Having found this source at last, I could of course simply delete most of this post. But the point I want to make is that the Government is failing to clearly present these basic and very important facts for public understanding of the country's economic situation. At a time when people are suffering, it does not help to have the basic facts about public spending shrouded in mystery and coded language.

Ireland has just sent a letter of intent to join the international Open Government Partnership (OGP). The growing alliance of countries is committed to strengthening democracy by slowly and surely making open and transparent government into something real and useful for citizens.

One of the four minimum eligibility criteria for any State joining the OGP is Fiscal Transparency: "the timely publication of essential budget documents". The OGP currently measures this by reference to the international Open Budget Survey, but Ireland is not yet included.

It is vital for the democratic legitimacy of measures to balance the State's finances, that this information be clearly and simply presented.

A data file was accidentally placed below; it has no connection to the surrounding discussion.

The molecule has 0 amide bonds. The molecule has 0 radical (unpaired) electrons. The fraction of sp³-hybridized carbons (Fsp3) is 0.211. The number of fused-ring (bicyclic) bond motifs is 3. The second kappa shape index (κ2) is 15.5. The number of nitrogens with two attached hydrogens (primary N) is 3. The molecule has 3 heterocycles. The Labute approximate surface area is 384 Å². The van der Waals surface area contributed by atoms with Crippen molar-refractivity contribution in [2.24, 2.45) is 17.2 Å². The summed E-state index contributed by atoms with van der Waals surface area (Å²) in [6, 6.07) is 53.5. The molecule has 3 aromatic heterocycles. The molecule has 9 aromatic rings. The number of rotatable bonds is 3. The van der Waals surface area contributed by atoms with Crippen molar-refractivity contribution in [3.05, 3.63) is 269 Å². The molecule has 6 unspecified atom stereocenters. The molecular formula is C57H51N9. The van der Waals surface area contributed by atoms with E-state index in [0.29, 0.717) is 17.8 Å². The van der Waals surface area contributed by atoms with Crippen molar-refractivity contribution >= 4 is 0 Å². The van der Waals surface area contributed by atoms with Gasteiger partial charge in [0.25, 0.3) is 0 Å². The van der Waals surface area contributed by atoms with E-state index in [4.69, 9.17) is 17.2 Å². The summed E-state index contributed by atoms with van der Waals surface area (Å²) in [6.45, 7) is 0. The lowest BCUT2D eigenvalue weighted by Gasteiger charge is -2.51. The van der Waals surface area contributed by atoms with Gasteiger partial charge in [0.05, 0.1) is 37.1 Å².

To that end: in 2013 Ireland plans to raise €37.95 billion in tax and spend €43.4 billion, the vast bulk of which will (rightly) be spent on social protection, health and education. Even if we had no national debt (and no banking debt) we still have a shortfall of €5.45 billion. Hence, if we don't want to reduce public spending by another 12.5 per cent (one eighth!) than we absolutely need to raise more taxation to pay for public services. In adition, we do have an enormous national debt (including banking debt). The cost of paying interest on this adds a further €7.05 billion to the decifict, for a total of €12.5 billion.

This is the kind of clarity we need around facts, so that we can then have an open discussion about policy choices.